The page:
Biden regrets remarks about black support: 'I shouldn't have been such a wise guy'

Former Vice President Joe BidenJoe BidenOmar fires back at Trump over rally remarks: 'This is my country' Trump mocks Biden appearance, mask use ahead of first debate Trump attacks Omar for criticizing US: 'How did you do where you came from?' MORE said Friday that he regrets telling radio host Charlamagne Tha God earlier in the day that if you support President TrumpDonald John TrumpOmar fires back at Trump over rally remarks: 'This is my country' Pelosi: Trump hurrying to fill SCOTUS seat so he can repeal ObamaCare Trump mocks Biden appearance, mask use ahead of first debate MORE “then you ain’t black.”

Speaking on a call with black business leaders, Biden described the remarks as “cavalier” and said he never meant to seem as if he was taking black voters for granted or telling them who they ought to support.

“I shouldn’t have been such a wise guy. I shouldn’t have been so cavalier,” Biden said.

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“I don’t take it for granted at all and no one should have to vote for any party based on their race, religion or background. There are African Americans who think Trump is worth voting for. I don’t think so and I’m prepared to put my record against his, that was the bottom line and it was really unfortunate, I shouldn’t have been so cavalier.”

The presumptive Democratic presidential nominee sparked a firestorm of controversy on the popular radio show "The Breakfast Club” after Charlamagne said he wanted to continue discussing issues impacting the black community at a later point.

“You’ve got more questions?” Biden replied. “Well I tell you what, if you have a problem figuring out whether you’re for me or Trump, then you ain’t black."

Republicans, and even some Democratic leaders, blasted the remarks, accusing Biden of lecturing black people on how to think and of questioning the racial authenticity of black voters.

Biden spokeswoman Symone SandersSymone SandersBiden campaign ratchets up courting of Black voters, specifically Black men The Hill's Morning Report - Sponsored by The Air Line Pilots Association - Trump, Biden renew push for Latino support Sunday shows - Trump team defends coronavirus response MORE initially defended the remarks, saying they were “made in jest” and pointing to Biden’s strong support from the black voters who delivered him resounding victories in the Democratic presidential primary.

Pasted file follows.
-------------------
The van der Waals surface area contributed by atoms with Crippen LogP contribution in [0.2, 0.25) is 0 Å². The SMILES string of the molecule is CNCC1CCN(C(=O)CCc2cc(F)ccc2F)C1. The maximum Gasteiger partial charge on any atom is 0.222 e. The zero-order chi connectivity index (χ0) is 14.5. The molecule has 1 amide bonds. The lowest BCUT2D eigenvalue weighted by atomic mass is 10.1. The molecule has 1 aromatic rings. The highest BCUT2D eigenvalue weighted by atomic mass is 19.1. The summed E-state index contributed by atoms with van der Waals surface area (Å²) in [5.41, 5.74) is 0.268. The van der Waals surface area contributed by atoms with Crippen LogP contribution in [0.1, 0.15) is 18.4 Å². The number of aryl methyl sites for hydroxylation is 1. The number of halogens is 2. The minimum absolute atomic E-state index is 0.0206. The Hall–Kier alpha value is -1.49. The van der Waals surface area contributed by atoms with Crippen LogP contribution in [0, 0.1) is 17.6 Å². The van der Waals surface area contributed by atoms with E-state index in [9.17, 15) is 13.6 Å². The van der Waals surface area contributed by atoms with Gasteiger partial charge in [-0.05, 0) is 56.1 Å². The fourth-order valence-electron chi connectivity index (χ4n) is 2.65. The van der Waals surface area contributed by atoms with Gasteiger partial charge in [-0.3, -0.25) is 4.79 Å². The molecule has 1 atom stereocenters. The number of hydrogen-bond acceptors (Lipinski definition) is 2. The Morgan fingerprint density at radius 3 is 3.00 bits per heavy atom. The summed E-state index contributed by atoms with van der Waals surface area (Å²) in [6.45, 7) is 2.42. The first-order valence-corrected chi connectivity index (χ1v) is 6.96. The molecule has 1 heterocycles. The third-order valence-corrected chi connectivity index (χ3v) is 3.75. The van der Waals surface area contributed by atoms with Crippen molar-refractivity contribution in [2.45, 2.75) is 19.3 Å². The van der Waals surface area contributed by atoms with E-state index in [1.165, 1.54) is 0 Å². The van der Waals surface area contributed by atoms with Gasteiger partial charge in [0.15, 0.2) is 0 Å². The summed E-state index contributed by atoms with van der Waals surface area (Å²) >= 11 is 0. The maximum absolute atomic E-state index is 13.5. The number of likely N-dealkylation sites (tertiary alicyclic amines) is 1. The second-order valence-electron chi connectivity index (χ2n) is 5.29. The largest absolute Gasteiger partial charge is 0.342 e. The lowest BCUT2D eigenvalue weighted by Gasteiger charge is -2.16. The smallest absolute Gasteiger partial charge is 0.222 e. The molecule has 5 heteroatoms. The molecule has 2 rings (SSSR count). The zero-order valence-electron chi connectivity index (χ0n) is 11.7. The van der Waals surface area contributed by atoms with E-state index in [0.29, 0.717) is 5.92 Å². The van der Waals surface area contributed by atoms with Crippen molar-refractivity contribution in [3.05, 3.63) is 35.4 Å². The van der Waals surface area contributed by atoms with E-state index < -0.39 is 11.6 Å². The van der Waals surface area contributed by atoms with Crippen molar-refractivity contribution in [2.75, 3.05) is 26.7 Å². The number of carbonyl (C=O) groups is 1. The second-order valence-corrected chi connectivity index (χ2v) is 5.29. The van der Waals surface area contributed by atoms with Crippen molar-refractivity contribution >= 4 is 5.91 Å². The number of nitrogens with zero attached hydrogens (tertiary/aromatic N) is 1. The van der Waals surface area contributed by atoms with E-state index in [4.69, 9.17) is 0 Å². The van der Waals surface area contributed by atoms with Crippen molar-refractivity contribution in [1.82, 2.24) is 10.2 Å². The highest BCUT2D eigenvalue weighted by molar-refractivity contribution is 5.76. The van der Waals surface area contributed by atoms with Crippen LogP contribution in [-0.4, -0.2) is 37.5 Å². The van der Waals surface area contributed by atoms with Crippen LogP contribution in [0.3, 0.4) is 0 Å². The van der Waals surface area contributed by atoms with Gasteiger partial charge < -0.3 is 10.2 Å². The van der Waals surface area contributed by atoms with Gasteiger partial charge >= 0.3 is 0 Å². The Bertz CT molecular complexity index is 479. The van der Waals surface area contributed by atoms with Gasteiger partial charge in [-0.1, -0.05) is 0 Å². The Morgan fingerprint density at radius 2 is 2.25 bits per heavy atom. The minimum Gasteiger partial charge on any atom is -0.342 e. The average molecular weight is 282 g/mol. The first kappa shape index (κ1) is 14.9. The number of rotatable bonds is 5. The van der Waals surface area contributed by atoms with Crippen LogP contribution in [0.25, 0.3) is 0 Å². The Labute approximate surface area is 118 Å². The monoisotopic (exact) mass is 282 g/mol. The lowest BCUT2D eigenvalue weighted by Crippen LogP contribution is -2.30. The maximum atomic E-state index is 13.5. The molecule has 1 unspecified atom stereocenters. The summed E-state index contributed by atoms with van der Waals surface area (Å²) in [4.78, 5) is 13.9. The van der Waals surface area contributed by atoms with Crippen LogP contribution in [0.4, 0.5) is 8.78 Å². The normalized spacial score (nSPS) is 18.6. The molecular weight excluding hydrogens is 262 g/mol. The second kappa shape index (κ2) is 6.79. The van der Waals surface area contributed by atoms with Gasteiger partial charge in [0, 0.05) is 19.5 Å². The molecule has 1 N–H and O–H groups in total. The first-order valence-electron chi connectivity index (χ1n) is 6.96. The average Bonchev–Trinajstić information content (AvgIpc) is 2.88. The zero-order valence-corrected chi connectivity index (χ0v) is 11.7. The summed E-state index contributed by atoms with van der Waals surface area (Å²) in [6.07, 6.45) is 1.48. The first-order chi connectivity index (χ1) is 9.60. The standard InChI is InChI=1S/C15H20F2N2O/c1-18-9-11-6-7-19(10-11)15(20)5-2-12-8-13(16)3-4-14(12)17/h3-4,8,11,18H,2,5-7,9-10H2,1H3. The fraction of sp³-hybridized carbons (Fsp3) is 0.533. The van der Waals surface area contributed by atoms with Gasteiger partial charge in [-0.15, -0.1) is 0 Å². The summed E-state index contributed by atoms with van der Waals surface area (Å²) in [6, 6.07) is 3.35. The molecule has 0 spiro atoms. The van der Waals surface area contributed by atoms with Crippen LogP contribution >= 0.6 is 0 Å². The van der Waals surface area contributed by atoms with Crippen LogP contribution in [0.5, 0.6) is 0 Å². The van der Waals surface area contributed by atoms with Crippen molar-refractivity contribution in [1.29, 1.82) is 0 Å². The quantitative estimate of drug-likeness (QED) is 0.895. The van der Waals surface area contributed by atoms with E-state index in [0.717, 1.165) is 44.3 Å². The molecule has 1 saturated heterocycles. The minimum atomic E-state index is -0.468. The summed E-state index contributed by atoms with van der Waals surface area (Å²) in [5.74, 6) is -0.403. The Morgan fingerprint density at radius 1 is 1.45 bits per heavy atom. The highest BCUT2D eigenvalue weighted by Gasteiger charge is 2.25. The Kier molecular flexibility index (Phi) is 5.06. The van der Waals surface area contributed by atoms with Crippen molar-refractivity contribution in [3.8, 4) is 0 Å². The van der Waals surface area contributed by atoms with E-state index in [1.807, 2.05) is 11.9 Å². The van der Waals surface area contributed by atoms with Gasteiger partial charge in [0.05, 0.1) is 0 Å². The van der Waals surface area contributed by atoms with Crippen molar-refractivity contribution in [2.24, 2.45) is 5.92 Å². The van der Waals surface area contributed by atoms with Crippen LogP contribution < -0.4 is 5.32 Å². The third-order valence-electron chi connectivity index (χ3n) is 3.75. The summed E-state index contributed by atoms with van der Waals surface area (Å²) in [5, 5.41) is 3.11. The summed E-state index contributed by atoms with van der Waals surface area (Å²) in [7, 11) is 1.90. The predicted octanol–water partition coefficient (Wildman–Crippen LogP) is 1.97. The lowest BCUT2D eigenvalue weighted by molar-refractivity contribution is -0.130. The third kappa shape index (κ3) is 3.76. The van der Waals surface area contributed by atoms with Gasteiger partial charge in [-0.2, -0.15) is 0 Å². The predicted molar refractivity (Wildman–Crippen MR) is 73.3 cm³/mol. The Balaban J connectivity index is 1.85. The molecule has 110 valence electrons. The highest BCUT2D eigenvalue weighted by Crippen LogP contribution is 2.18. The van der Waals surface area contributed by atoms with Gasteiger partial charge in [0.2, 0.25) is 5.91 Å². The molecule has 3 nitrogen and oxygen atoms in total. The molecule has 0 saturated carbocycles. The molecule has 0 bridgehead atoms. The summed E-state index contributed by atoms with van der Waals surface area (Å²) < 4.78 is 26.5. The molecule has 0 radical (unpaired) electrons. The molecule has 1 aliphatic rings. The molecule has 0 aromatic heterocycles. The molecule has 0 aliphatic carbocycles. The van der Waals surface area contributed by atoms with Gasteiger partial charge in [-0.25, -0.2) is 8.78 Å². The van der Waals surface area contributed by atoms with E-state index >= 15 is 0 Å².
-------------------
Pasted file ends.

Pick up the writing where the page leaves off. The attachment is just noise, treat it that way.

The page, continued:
But the remarks became a sensation on social media and pressure grew on Biden to address them as criticism piled up.

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Patrick Gaspard, a former top aide in the Obama administration, said Biden “is in no position” to "determine who is black enough or not.”

Musician Diddy addressed Biden over Twitter, telling him that the “black vote ain’t free.”

Black Republicans, such as Sen. Tim ScottTimothy (Tim) Eugene ScottAuthor Ryan Girdusky: RNC worked best when highlighting 'regular people' as opposed to 'standard Republicans' Now is the time to renew our focus on students and their futures GOP lobbyists pleasantly surprised by Republican convention MORE (S.C.) and businessman John James, who is running for the Senate in Michigan, ripped Biden.

Scott said it’s “par for the course for Democrats to take the black community for granted and brow beat those that don’t agree.”

“I have the right to think and vote for myself along with all other Americans, including black Americans,” James said.

And the Trump campaign described the remarks as “racist” and “dehumanizing.”

“White liberal elitists have continuously dictated which black Americans are allowed to come to the table and have a voice,” said Katrina Pierson, a senior adviser to the Trump campaign and leader of its Black Voices for Trump group.